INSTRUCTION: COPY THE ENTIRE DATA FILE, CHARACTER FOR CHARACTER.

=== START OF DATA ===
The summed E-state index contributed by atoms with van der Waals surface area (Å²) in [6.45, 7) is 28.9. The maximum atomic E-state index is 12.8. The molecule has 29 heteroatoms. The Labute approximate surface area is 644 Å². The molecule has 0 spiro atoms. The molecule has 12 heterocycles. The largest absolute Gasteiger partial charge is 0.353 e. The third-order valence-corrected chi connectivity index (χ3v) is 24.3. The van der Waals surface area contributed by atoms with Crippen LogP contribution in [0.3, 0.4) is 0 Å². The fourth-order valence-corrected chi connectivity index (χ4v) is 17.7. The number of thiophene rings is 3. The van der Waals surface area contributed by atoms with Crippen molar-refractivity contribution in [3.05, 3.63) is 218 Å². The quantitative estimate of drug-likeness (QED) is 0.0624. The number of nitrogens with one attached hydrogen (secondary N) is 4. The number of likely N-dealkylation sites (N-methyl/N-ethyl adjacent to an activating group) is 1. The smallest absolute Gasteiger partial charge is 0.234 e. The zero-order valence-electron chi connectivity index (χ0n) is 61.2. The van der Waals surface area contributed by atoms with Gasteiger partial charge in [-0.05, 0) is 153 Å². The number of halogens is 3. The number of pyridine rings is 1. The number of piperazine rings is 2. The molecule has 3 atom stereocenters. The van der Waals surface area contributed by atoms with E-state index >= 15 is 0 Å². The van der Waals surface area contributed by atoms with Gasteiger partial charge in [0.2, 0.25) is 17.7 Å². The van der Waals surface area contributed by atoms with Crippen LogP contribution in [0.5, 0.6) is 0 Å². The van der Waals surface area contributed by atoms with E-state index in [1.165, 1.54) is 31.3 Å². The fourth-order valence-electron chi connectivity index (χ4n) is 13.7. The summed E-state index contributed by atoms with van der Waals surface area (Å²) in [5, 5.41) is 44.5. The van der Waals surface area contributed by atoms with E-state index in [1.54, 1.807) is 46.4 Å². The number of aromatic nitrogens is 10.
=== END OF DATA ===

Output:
The summed E-state index contributed by atoms with van der Waals surface area (Å²) in [6.45, 7) is 28.9. The maximum atomic E-state index is 12.8. The molecule has 29 heteroatoms. The Labute approximate surface area is 644 Å². The molecule has 0 spiro atoms. The molecule has 12 heterocycles. The largest absolute Gasteiger partial charge is 0.353 e. The third-order valence-corrected chi connectivity index (χ3v) is 24.3. The van der Waals surface area contributed by atoms with Crippen LogP contribution in [0.3, 0.4) is 0 Å². The fourth-order valence-corrected chi connectivity index (χ4v) is 17.7. The number of thiophene rings is 3. The van der Waals surface area contributed by atoms with Crippen molar-refractivity contribution in [3.05, 3.63) is 218 Å². The quantitative estimate of drug-likeness (QED) is 0.0624. The number of nitrogens with one attached hydrogen (secondary N) is 4. The number of likely N-dealkylation sites (N-methyl/N-ethyl adjacent to an activating group) is 1. The smallest absolute Gasteiger partial charge is 0.234 e. The zero-order valence-electron chi connectivity index (χ0n) is 61.2. The van der Waals surface area contributed by atoms with Gasteiger partial charge in [-0.05, 0) is 153 Å². The number of halogens is 3. The number of pyridine rings is 1. The number of piperazine rings is 2. The molecule has 3 atom stereocenters. The van der Waals surface area contributed by atoms with E-state index >= 15 is 0 Å². The van der Waals surface area contributed by atoms with Gasteiger partial charge in [0.2, 0.25) is 17.7 Å². The van der Waals surface area contributed by atoms with Crippen LogP contribution in [0.5, 0.6) is 0 Å². The van der Waals surface area contributed by atoms with E-state index in [1.165, 1.54) is 31.3 Å². The fourth-order valence-electron chi connectivity index (χ4n) is 13.7. The summed E-state index contributed by atoms with van der Waals surface area (Å²) in [5, 5.41) is 44.5. The van der Waals surface area contributed by atoms with E-state index in [1.54, 1.807) is 46.4 Å². The number of aromatic nitrogens is 10.